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Customer Reviews for Yale University Press The First and Second Letters to Timothy [AYBC]

Yale University Press The First and Second Letters to Timothy [AYBC]

Who has authority in the church? What role do women play? These questions, as ancient as they are modern, were first posed in the Letters to Timothy. These epistles contain considerable controversy on topics including the place of women in the church, homosexuality, and "false teachers." This enlightening commentary features a new translation, introduction and commentary by Luke Timothy Johnson. Johnson offers a balanced discussion of Paul's letters, remains accessible to lay readers, and gives in-depth arguments for Paul's authorship.
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Customer Reviews for The First and Second Letters to Timothy [AYBC]
Review 1 for The First and Second Letters to Timothy [AYBC]
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Date:May 11, 2008
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Martin Parra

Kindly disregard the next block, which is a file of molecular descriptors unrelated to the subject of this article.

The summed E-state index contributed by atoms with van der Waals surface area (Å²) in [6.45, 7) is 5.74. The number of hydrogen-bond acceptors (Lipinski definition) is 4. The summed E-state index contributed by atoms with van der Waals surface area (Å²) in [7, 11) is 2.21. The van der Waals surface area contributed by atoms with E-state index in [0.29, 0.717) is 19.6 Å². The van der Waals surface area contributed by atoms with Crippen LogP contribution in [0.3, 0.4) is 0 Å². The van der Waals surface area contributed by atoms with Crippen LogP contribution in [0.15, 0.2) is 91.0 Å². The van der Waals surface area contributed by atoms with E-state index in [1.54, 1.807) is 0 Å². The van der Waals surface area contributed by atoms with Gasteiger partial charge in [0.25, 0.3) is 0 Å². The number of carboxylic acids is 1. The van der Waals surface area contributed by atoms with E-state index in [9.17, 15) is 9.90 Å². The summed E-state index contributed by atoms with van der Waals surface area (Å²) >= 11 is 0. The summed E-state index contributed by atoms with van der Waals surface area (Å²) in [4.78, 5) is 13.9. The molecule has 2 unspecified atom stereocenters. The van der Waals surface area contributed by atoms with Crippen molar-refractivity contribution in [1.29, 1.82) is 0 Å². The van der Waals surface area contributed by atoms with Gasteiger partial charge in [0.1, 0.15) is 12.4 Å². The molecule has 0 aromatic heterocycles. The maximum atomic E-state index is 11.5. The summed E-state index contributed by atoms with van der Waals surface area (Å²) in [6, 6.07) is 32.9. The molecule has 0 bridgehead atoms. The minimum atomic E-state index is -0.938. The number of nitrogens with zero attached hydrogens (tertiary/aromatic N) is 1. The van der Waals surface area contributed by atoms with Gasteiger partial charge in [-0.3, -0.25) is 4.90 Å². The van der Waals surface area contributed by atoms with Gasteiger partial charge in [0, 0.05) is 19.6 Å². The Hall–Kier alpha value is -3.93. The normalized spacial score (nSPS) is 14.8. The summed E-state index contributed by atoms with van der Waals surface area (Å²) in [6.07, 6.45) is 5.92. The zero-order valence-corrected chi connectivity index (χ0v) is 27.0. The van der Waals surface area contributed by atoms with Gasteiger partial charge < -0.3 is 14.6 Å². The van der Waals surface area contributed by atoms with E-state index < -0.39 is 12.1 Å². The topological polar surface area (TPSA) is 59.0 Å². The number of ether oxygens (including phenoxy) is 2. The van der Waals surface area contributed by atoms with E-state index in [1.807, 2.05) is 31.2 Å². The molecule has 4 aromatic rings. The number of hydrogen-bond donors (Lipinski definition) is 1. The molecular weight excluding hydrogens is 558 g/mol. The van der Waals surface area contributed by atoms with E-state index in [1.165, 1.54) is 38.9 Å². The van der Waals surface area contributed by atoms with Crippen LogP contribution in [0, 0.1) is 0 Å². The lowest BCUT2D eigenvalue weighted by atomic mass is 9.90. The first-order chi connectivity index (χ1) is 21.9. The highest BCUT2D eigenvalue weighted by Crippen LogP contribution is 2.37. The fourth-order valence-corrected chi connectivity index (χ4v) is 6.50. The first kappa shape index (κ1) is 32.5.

This is a very important and excellent commentary because L.T.Johnson is refuting theacademic consensus that claimed that the letters were inauthentic, in a skilled and well-founded manner. Formerly, Johnson had been an adherent to the majority position, butduring the course of his teaching he has begun the process of reexamination which resulted in his devotion to the contrary position. His own approach may be sketched asfollows: The letters to Timothy are real rather than fictional letters, they are to beunderstood within the framework of Pauls ministry (he proposes Acts 20,1-3) and the socio-historical realities of the first century. Each letter addresses a particular situation and must therefore be considered individually rather than as part of a group.They have to be compared within the Pauline corpus, e.g. 1Tim with 1Cor. Concerning the lack of any literal coherence - the strange combination of personal paraenesis and instructions about the community - Johnson draws a comparison with the royal correspondence (mandata principis) of the Roman emperors, and shows that 1Tim belongs toa well-established epistolary form. Furthermore, I have highly appreciated Johnsons outlines of the "real-life occasions" and the setting of the letters, andhis amount of source material, especially fromHellenistic moral discourse. In my view a veryrecommendable commentary!
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